Beginner’s Guide: Protein Powder for Health and Wellness
April 5, 2022
Did you know that protein is found in every single cell in the human body? It’s in our hair, skin and virtually all of our other body parts and tissue.
That’s why protein, or more specifically the twenty-plus amino acids that it’s composed of, is considered the building blocks of the body. It plays a key role in creating and maintaining our cells. It also helps our blood carry oxygen, aids in the digestive process and famously helps build muscle.
“Protein is essential to repair muscles, strengthen bones, help you stay energized and to support healthy skin, teeth, hair and nails,” says Dr. Dawna Venzon, a registered dietician and a principal research scientist for Nutrilite™ products with more than a decade of experience in the nutraceutical industry. “We all need to ensure we’re getting an adequate amount of protein each day.”
The body can make certain amino acids itself or modify others from food, but it can’t store them. And there are nine essential amino acids our bodies need that only come from food sources, which is why you need to pay attention to your daily protein intake.
You can get your recommended amount of protein each day through meats, poultry, fish, eggs and dairy products, or it can be from plant-based sources like peas, beans, whole grains, nuts and seeds. It can also be from protein powder.
Protein powders are exactly what they say they are: powdered forms of protein. If you’ve looked at protein supplements before, you know that whey protein and plant protein are the two main contenders on the market. But what’s the difference between the two?
While plant protein obviously comes from plants, whey protein is animal-based—it comes from milk. Because whey protein powder is an animal-based protein, it typically contains more amino acids on its own than a plant-based protein powder from a single plant source.
Plant-based protein powder is often made from peas, seeds or rice. It’s usually easier on the digestive system than whey-based protein powders. Plant-based protein powders that combine more than one plant source can offer a wide range of amino acids.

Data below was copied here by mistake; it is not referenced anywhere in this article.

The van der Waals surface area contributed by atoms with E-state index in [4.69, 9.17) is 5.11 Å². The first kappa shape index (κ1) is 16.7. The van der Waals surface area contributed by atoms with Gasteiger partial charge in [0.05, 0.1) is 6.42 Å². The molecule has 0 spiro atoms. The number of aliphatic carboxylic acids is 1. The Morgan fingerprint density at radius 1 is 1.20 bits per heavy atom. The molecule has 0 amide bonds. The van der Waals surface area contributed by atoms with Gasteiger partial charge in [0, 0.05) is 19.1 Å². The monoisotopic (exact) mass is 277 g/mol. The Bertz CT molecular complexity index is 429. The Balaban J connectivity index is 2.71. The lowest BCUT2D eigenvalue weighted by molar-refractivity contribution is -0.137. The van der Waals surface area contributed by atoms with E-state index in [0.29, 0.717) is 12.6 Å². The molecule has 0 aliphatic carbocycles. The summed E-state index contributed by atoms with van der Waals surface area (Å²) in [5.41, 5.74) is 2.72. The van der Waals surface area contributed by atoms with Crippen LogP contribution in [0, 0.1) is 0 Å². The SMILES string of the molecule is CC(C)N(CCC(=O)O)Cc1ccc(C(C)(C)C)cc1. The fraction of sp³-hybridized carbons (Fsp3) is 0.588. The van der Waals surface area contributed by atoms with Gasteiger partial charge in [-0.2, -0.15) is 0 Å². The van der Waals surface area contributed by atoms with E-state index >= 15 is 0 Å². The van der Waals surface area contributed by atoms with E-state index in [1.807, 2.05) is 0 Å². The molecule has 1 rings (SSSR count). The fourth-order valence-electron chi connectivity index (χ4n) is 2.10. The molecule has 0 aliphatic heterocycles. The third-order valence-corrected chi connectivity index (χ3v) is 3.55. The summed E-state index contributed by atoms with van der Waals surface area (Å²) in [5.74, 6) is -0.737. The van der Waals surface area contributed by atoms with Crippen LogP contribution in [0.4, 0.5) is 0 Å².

Regardless of the source, protein powders are a great lean protein alternative for people who are looking to increase their protein intake, swap out high-fat proteins, build muscle or have another tool in their weight management toolbox.
“A high-quality protein powder can give people the necessary protein to power their cells and provide energy,” Venzon says.
Protein powders can be a key part of plant-based diets, whether it’s vegan, vegetarian or flexitarian, which allows for some meat, poultry, fish or dairy, just not a lot of it. Whatever level of plant-based eating you choose, it will mean consuming more fruits, vegetables, nuts, seeds and grains.
There are plenty of plant-based protein sources you can incorporate into your diet, including tofu, beans, quinoa, tempeh and lentils. But if you have a hectic schedule or are a bit picky and need some time to expand your palate, you may need some other alternatives.
Some days it might be easier to make a smoothie using your favorite plant-based protein powder or add your vegan protein powder to your morning oatmeal to ensure you’ll get the protein you need for the day. Nutrilite Organics Plant Protein Powder, which comes in vanilla and chocolate, is great for a variety of recipes. It’s also a vegan protein powder and certified organic by the USDA.
The amount of protein recommended for the average person can be determined several ways, including calculations based on weight and age, but generally it’s 46g a day for adult women and 56g a day for adult men, according to the Institute of Medicine.